Thursday, November 11, 2010

Review: "Unstoppable"

I enjoyed "Unstoppable" much more than I thought I would. It's a slick, efficient thriller built around the enormously charismatic screen presence of Denzel Washington. It doesn't set any standards for originality and is about as subtle as a sledgehammer -- or a runaway train.

But as popcorn-munching entertainment, its proficiency is undeniable.

Washington plays Frank Barnes, a 28-year veteran railroad engineer. Frank is a prototypical Washington protagonist: He's good at what he does but doesn't flaunt it. He's friendly without being obsequious, and doesn't take guff from anyone. A widower, Frank loves his two teen daughters, and pretends that their working at Hooters doesn't bother him.

When Will Colson (Chris Pine) presents himself as his new trainee, Frank is all business: "If you don't know something, ask me." He goes about showing Will the ropes without animosity, even though the company is in the process of putting old-timers like him out to pasture and replacing them with whippersnappers like Will.

Each man has some static in his personal life. Will is currently separated from his wife and son, and there's even something about a court hearing and a restraining order. Meanwhile, Frank has forgotten his daughter's birthday, and is getting the cold shoulder from her.

When a careless rail yard worker (Ethan Suplee) lets a train get away unmanned, it sets off a chain reaction of events, building to a statewide emergency. It turns out the train, dubbed "Triple-7," is loaded with some nasty chemicals that could destroy an entire town. Frank and Will at first are on a collision course, and then volunteer themselves to stop the runaway.

The secondary characters present themselves as distinct and colorful. Connie (Rosario Dawson) is the dispatcher back at headquarters who acts as the voice of reason. Kevin Dunn is Gavin, the corporate honcho who plays the heavy, failing to listen to the people in the field who know what they're doing. Kevin Corrigan plays Werner, an inspector who was supposed to give a presentation to some school kids but instead adds his encyclopedic knowledge to the rescue effort.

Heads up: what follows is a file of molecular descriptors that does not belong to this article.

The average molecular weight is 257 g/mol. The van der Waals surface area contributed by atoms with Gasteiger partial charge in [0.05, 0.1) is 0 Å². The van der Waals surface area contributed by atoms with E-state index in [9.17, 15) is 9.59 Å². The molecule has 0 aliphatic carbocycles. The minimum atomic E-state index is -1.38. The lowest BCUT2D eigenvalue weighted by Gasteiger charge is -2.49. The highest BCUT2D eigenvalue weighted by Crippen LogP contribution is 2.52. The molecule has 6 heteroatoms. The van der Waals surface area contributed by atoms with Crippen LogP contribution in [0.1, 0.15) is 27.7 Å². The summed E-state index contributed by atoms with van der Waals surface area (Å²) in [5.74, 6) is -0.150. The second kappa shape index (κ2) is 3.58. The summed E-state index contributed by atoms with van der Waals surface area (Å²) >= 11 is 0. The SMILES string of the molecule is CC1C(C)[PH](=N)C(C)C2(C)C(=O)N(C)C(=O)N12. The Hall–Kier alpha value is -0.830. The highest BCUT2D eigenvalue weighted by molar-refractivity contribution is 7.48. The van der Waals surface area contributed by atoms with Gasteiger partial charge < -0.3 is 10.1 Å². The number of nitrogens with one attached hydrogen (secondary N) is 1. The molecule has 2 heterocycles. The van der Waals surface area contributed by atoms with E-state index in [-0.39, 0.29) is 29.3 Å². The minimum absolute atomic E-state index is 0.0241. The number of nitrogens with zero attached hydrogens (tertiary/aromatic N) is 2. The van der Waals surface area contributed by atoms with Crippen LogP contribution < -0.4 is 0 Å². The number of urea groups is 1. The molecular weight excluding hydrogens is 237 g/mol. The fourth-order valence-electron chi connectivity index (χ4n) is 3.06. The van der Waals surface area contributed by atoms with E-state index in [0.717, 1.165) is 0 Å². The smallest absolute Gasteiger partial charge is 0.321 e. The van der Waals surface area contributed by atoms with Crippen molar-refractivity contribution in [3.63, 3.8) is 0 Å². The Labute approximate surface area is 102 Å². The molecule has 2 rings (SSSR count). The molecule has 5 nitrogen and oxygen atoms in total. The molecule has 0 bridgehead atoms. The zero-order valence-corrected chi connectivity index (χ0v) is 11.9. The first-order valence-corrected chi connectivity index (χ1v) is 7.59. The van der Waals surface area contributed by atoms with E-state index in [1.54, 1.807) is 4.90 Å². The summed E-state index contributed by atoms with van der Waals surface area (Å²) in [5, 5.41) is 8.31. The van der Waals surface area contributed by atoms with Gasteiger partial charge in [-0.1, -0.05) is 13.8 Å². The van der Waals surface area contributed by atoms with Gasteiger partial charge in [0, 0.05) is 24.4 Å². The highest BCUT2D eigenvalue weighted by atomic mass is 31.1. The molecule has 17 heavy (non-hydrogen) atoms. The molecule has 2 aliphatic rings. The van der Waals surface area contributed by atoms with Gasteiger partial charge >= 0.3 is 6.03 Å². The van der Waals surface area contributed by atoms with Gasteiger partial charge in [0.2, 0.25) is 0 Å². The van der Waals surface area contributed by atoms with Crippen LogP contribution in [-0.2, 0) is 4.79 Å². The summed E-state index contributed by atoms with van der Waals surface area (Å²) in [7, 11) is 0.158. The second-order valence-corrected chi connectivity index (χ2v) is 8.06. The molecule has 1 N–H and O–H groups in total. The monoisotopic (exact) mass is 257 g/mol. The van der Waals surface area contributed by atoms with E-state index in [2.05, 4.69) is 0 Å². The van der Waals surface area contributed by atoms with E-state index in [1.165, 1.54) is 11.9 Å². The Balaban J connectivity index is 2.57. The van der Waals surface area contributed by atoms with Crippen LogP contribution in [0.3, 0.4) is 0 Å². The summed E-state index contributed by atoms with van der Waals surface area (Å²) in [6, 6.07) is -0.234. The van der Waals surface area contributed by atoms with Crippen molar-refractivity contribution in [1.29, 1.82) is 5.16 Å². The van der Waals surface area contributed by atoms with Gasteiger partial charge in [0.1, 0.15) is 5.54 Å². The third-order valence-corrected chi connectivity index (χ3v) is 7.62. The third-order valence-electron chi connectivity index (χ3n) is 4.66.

I especially liked Lew Temple as Ned, an odd railroad worker who's sort of the X factor, blazing around in his huge red truck. Ned's the type of guy totally lacking in social skills, who bores people to death talking about the technical details of his job, but you want him around in a crisis.

This is the fourth movie director Tony Scott and Washington have made together, and the second in a row after another train movie, "The Taking of Pelham 1 2 3." Scott's an old, expert hand at this sort of adrenaline-fueled material, and knows just how to hit the action beats for maximum impact.

The original screenplay by Mark Bomback is an exercise in lean storytelling: Just enough detail and background to give the main characters some layers, but jettisoning anything that detracts from the boiling plot.

The movie is loosely based on the "Crazy Eights" train incident from 2001. Interestingly, that happened in Ohio, while "Unstoppable" is set in Pennsylvania -- but was filmed largely in the Buckeye State.

"Unstoppable" is evocative of the economically depressed Midwest, and celebrates the type of no-nonsense blue-collar manhood that's been hardest hit by the Great Recession. It's an  engaging action/thriller in which no one pulls out a gun or throws a punch, and that's something.

3 stars out of four

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